Berenice Abbott and Eugène Atget

This post is the first in a series associated with my paper Sources and Models of Berenice Abbott’s Changing New York.

Berenice Abbott was an American documentary photographer, probably best known for her project Changing New York. The breadth and scope of Change New York is astounding. Abbott spent 11 years (roughly from 1928-1939) photographing every aspect of New York City during the height of the Great Depression. Orginally from Ohio, Abbott first came to New York in 1921 to pursue a career in journalism. For whatever reason, she became interested in sculpture and quickly dropped journalism for a career in the arts. She soon made her way to Paris where she ended up as a studio assistant to the photographer Man Ray. Paris is also where Abbott became familiar with the work of Eugène Atget.

Atget was an eccentric figure in modern photography. By the time Abbott came into contact with him, he had been photographing Paris for decades. Atget’s photographs of empty streets and decaying storefronts would go on to inspire a variety of artists. Avant-garde artists such as Man Ray, Picasso, and Andre Derain, were drawn to Atget’s work for it’s slightly off-kilter view of modern life.

Eugène Atget, Eclipse, 1912

Abbott had a different take on Atget though. She called his photographs images of “reality unadorned”. Atget claimed his photographs were purely documentary. He did not view them as works of art, though he did sell prints to museums and artists. I think Abbott shared a similar view of his work, and that the purpose of photography was to document. The phrase “reality unadorned” is an interesting one. For all we know, Atget didn’t alter his photographs in post production. That he carefully composed his photographs is evident, but I think part of the reality Abbott admired so much was in the completeness of subject matter. Atget photographed everything. No subject received preferential treatment, and in his own way Atget attempted to present each subject as honestly as he could.

When viewed on their own, without context, Atget photos can seem like some sort of strange surrealist dream. Deserted corners, odd doorways, and headless mannequins are frequent subjects. Often the perspective in Atget’s photos seems a bit off. As individual prints, Atget’s work can seem a bit divorced from real life. But when considered as part of larger body of work, it becomes apparent what Atget was aiming at, a complete view of a city in the grips of major change.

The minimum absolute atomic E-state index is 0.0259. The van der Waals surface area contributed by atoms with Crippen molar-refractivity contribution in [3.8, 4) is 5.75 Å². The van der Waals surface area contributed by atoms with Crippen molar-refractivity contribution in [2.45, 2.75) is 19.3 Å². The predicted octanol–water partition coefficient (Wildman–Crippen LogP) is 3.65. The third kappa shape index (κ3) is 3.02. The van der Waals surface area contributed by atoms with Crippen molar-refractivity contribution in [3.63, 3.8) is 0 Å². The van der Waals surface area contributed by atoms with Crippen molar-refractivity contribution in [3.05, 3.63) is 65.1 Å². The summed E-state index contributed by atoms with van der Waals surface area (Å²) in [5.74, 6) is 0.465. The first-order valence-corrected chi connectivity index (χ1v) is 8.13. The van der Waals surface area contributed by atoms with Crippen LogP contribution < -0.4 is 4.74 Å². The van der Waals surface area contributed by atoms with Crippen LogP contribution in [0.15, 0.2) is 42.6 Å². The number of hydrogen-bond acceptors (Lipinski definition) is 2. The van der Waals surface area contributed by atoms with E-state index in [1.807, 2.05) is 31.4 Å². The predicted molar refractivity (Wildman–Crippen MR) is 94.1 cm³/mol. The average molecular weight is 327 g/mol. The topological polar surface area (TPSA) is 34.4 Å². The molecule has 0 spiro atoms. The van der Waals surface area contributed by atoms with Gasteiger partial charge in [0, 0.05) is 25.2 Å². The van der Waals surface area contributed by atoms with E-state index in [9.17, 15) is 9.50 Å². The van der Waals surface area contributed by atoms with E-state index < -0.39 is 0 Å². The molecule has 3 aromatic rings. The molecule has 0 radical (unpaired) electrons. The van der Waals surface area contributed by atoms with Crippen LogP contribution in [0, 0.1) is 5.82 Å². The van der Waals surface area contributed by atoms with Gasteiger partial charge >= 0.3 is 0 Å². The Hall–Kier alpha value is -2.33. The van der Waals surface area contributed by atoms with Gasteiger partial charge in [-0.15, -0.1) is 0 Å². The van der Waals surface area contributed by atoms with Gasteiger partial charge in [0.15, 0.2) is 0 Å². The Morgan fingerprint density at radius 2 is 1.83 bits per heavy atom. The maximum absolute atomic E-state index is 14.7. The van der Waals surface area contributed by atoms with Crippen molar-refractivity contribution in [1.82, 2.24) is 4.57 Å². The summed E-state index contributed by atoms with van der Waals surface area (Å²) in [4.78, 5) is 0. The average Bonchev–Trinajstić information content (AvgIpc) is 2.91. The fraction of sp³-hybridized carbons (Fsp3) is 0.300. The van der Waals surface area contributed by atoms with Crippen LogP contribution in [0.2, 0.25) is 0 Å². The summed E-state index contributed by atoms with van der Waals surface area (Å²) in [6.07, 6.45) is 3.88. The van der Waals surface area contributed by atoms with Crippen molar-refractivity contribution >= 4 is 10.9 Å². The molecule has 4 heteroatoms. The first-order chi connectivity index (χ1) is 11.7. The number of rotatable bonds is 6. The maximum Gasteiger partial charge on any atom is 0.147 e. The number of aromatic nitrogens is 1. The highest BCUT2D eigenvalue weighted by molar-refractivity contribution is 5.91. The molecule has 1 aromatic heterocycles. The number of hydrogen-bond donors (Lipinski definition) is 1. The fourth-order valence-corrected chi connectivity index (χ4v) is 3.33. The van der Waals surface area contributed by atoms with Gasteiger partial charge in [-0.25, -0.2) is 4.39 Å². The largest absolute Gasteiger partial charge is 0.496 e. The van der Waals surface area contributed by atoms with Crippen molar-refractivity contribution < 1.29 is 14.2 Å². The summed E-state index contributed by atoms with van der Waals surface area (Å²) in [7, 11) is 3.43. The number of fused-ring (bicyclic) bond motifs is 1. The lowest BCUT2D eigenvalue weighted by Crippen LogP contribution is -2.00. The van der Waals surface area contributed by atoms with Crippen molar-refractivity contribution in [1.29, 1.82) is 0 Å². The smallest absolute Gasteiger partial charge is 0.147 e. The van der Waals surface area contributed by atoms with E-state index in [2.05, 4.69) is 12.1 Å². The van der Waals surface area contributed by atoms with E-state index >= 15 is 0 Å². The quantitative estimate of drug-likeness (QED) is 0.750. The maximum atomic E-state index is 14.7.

The totality of Atget’s project and the element of time (Atget’s attempt to freeze time), were huge influences in the future work of Abbott. Not only would her interactions with Atget provide the impetus for Changing New York, but Atget’s influence would inspire Abbott to pursue serial photography as an essential component of her “realism”. Atget’s collection instilled Abbott with a belief that truth could not be represented in a single photograph, but that multiple images taken at different times and from different angles could “capture city life in totality.”[1]

1. Wolfgang Brückle, “On Documentary Style: ‘anti-graphic photography’ between the Wars.” History Of Photography 30, no. 1 (2006), p. 78.


Diego Rivera and the Museum of Modern Art (MoMA)


Amedeo Modigliani, Portrait of Diego Rivera, 1914

I’ve got two projects in the works at the moment, a conference paper on Berenice Abbott and my MA thesis on the early years of American Muralism. I’ll be blogging about both subjects frequently, and unless other things come up (and I have time to think about them) Abbott and Murals will be my main contribution. It’s kind of a lot to deal with, and I hope breaking it down into smaller posts might help me manage the work load.

One of the things I’m interested in is Diego Rivera’s relationship with America and the part the Museum of Modern Art played in it.

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Footprints in the snow…


An Object of Beauty by Steve Martin. A bit of fiction to break up lots of reading non fiction. I thought the book was a fun read. I like art. The following bits of dialogue reminded me of the reading I should be working on for a project on Vik Muniz’s Verso series, a sculptural set of works that are recreations of the backs of famous paintings and photographs. I like how one of the characters here breaks down the elements of a painting.

Dialogue from page 81:

“Momentary objects of desire.” Lacey was cornering him, in a friendly way, and she could tell he was rethinking.

“It’s true,” he continued, “that both you and paintings are layered. You, in the complex onion-peel way, dark secrets and all that. Paintings operate in the same way.” He didn’t say anything more.

“Uh. Hello? Go on,” said Lacey.